Time for Kimaiyo’s deputies to hang their boots – IPOA

December 4, 2014 12:51 pm
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IPOA Chairman Macharia Njeru stated that the two, Samuel Arachi (Administration Police) and Grace Kaindi (General Police) are part of the problem in the service and they do not deserve to remain in office/FILE
IPOA Chairman Macharia Njeru stated that the two, Samuel Arachi (Administration Police) and Grace Kaindi (General Police) are part of the problem in the service and they do not deserve to remain in office/FILE
NAIROBI, Kenya, Dec 4 – The Independent Policing Oversight Authority (IPOA) insists that David Kimaiyo’s two deputies in the National Police Service must also follow him into retirement.

IPOA Chairman Macharia Njeru stated that the two, Samuel Arachi (Administration Police) and Grace Kaindi (General Police) are part of the problem in the service and they do not deserve to remain in office.

“It is our firm view that Mr Kimaiyo’s deputies have been part of the problem and they cannot stay in office except temporarily pending the recruitment of a substantive Inspector General through a competitive process as elaborated by the law. These deputies must vacate office upon the appointment of that Inspector General to facilitate a fresh start,” he stated.

Njeru described the continuous lapses in security as regrettable and emphasised that they must serve as a lesson to all leaders and especially the National Police Service to ensure there is no recurrence.

While expressing concern at the lack of quorum at the National Police Service Commission to start the process of getting a new IG, Njeru explained that the NPSC must expeditiously ensure that the post of Inspector General of Police is filled as fast as possible.

“In accordance with the National Police Service Commission Act as revised in July 2014, it should be clear that the National Police Service Commission as currently constituted has no quorum and cannot in law purport to recommend appointment of an Acting Inspector General. It follows therefore that the solution lies in the expeditious competitive recruitment of the Inspector General,” he said.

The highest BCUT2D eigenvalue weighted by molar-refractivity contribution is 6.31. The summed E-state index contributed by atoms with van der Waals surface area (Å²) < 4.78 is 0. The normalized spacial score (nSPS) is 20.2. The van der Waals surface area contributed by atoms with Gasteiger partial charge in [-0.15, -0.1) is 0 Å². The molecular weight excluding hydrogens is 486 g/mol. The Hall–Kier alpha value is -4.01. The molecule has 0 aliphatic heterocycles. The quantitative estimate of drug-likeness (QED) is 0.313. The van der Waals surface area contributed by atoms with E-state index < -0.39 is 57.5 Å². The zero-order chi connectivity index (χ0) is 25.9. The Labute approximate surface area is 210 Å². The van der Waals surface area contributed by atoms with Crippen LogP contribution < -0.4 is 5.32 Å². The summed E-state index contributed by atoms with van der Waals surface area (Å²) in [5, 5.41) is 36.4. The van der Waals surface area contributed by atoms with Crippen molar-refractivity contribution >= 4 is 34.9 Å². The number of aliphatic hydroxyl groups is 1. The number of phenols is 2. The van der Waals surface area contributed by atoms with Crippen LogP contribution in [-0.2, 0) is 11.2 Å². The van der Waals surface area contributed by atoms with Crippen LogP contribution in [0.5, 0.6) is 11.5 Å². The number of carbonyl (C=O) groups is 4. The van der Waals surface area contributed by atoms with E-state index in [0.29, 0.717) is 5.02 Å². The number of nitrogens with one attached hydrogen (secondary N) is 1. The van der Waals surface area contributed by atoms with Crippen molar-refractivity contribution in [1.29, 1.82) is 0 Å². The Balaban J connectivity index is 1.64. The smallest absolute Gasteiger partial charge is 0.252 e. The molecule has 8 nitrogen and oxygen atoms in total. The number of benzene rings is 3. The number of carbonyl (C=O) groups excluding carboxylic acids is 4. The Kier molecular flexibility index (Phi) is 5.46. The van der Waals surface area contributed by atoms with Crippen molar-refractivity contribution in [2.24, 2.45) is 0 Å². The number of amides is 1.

“As the country undergoes the changes in the command of the National Police Service, it is important for all in the National Police Service to put the country’s interest first, practice patriotism in execution of duty and to remember that there is no vacuum. Dereliction of duty would be the worst form of betrayal to the people of Kenya,” he stated.

Kimaiyo announced his retirement from the National Police Service on what he termed as personal grounds amid growing calls for his resignation over continued terror attacks.

Kimaiyo announced that President Uhuru Kenyatta had accepted his decision to vacate office as Inspector General of Police.

READ: Kimaiyo quits as Kenya’s police chief

He quit hours after terrorists butchered 36 Kenyans in Mandera who were asleep in tents at a quarry located at Koromey area.

In Wajir County, people armed with AK-47 rifles forced their way into Ngamia Club on Monday night at 8.15pm and shot indiscriminately at revellers killing one person and injuring 13.

In November, a bus bound for Nairobi was hijacked five kilometres from the Kenya-Somalia border at dawn.

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